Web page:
Here's our church family... can you find me?
I've been here in Hungary for about four and a half months now, so I'm well past the initial observation stage. I won't pretend I'm an expert on Hungarian life and culture, but I have certainly learned a lot.
Here's what I can share with you about life in Hungary:
~Almost all wedding rings/bands are just a singular, gold band with no diamonds.
~It's against the law to talk on cell phones whilst driving, but almost everyone does it. All the cars here are manual and therefore if you're holding your cell phone to your ear, you have to let go of the steering wheel completely to shift gears. I've even seen the bus drivers talking on cell phones. Yikes.
~The old stereotype of European women being hairy and smelly couldn't be further from the truth. I've seen and admired so many classy elderly ladies on the bus and around Debrecen. They're so well-put together and elegant.
~The Christmas tradition here in Hungary is that St. Nicholas comes on the 6th of December, "Santa Day." It is instead Baby Jesus who puts the presents under the tree on Christmas Day.
~EVERYONE has a cell phone and everyone has a Facebook account. Some students even list Facebook as one of their hobbies.
~The Playboy Bunny logo is sold on merchandise in shops marketed towards little girls. I'm serious. I absolutely cannot figure this one out.
~Two items commonly added as a pizza topping: corn and ketchup. I'm not a fan. At all.
~What we call "crosswalks" in the US are called "zebras" here.
~This is more of an EU-thing, but you have to bring your own bags to grocery stores. Otherwise you have to pay for each plastic bag you need.
~Hungarian high school graduation ceremonies are held in November, not at the end of the school year. These ceremonies include several performances by the graduating seniors--often traditional Hungarian folk dance in traditional dress.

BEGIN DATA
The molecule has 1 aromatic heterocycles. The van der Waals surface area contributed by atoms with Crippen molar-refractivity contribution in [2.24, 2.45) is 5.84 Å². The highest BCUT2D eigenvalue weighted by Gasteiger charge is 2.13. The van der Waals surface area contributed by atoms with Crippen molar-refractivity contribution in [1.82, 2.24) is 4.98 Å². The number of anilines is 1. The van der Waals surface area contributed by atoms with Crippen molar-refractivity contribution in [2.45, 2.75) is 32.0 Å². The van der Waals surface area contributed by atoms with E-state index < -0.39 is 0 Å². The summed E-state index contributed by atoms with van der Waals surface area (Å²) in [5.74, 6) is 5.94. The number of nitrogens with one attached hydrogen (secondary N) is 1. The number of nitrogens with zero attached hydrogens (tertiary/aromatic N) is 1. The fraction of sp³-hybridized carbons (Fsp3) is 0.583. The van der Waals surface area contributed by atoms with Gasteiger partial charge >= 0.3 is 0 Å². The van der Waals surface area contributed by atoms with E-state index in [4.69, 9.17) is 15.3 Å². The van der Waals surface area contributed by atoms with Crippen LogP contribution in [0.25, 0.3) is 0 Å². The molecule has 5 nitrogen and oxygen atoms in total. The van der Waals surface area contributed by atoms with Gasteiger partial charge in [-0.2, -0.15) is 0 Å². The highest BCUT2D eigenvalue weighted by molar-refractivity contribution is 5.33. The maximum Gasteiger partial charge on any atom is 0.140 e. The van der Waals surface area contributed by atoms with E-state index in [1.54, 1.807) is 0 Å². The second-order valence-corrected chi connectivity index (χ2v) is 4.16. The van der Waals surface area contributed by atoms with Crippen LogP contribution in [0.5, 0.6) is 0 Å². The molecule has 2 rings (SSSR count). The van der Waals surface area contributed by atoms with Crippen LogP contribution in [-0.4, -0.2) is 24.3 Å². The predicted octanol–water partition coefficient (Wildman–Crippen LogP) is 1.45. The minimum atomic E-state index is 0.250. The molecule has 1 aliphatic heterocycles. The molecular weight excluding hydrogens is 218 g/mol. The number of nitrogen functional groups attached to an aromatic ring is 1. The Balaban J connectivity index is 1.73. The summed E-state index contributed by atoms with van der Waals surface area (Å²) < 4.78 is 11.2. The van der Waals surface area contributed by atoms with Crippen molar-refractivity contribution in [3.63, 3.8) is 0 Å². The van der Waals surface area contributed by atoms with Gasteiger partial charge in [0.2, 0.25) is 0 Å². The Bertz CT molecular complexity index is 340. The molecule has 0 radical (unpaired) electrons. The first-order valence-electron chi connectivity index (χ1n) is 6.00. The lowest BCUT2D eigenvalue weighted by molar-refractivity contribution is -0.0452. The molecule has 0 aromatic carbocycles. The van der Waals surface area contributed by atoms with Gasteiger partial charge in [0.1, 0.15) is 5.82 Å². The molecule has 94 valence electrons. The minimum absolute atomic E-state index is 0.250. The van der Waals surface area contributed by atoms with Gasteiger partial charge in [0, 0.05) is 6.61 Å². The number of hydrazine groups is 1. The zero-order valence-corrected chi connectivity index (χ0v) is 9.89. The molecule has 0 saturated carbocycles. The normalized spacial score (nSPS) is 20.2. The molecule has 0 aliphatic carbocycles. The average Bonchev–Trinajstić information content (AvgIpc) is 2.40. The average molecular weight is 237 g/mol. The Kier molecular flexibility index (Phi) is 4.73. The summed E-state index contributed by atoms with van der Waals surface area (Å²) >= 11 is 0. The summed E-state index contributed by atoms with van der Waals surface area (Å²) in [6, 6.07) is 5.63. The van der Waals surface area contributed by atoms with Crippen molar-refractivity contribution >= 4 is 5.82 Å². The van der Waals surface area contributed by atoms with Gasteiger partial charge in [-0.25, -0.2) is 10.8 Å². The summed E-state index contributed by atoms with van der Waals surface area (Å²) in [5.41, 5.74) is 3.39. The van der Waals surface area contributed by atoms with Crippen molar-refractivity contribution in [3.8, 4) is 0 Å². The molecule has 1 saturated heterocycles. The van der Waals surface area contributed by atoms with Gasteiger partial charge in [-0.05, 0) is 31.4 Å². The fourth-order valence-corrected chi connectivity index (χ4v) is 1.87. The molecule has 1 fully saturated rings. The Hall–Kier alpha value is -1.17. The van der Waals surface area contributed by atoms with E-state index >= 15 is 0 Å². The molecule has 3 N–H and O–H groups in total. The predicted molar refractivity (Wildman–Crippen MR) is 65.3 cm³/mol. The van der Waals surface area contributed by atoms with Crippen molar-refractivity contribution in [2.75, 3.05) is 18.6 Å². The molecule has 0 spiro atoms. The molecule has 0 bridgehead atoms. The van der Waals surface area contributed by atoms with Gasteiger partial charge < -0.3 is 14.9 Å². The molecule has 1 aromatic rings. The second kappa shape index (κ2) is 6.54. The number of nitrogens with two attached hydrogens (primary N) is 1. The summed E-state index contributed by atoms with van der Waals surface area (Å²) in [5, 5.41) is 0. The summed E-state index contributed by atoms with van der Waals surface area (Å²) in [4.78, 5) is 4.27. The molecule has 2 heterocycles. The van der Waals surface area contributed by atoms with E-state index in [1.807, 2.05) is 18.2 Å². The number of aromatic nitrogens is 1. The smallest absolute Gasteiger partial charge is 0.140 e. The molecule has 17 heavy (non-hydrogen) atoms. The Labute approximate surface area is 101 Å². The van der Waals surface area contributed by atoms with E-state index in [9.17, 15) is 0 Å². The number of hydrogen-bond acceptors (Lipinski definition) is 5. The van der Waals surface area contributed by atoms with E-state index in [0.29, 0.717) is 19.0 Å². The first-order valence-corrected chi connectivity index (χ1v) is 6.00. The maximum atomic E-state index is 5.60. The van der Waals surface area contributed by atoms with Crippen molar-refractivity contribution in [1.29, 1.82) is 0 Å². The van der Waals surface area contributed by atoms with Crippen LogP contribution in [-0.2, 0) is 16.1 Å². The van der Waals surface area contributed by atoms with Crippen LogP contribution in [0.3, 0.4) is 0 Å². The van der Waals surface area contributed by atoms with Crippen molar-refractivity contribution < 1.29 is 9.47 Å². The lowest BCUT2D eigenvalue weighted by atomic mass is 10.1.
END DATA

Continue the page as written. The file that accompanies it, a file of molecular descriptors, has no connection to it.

~Hungarians aren't the most punctual of people. Starting times of scheduled events are really more of a suggestion.
~Despite the Hungarian diet being rich in bread, meat, cheese, and lots of fat in general, most Hungarians aren't really overweight. The women especially maintain slender physiques.
Many other things I could write about lifestyle differences pertain more to European life in general than Hungarian life. My list for differences between American lifestyles and European lifestyles would be long and detailed, indeed!
I think my Hungarian is coming along quite well. I really understand a lot of daily conversations and feel much more comfortable speaking in Hungarian. The most frustrating part is that I can understand so much more than I can speak. That is what I really need to focus on, increasing my speaking abilities.
Being here in Hungary feels so normal now. Yet it feels strange--the normalcy. I know, that doesn't make any sense. It's hard to put into words. I'm living this life I've created for myself here, far away from all my loved ones, and to be living life daily without Matt feels surreal. It's a wonderful life here, but still feels off in a way, because such a huge part of me is missing.
Speaking of Matt...yesterday was exactly five years ago that Matt and I met. A day that changed my life forever in all the best ways possible.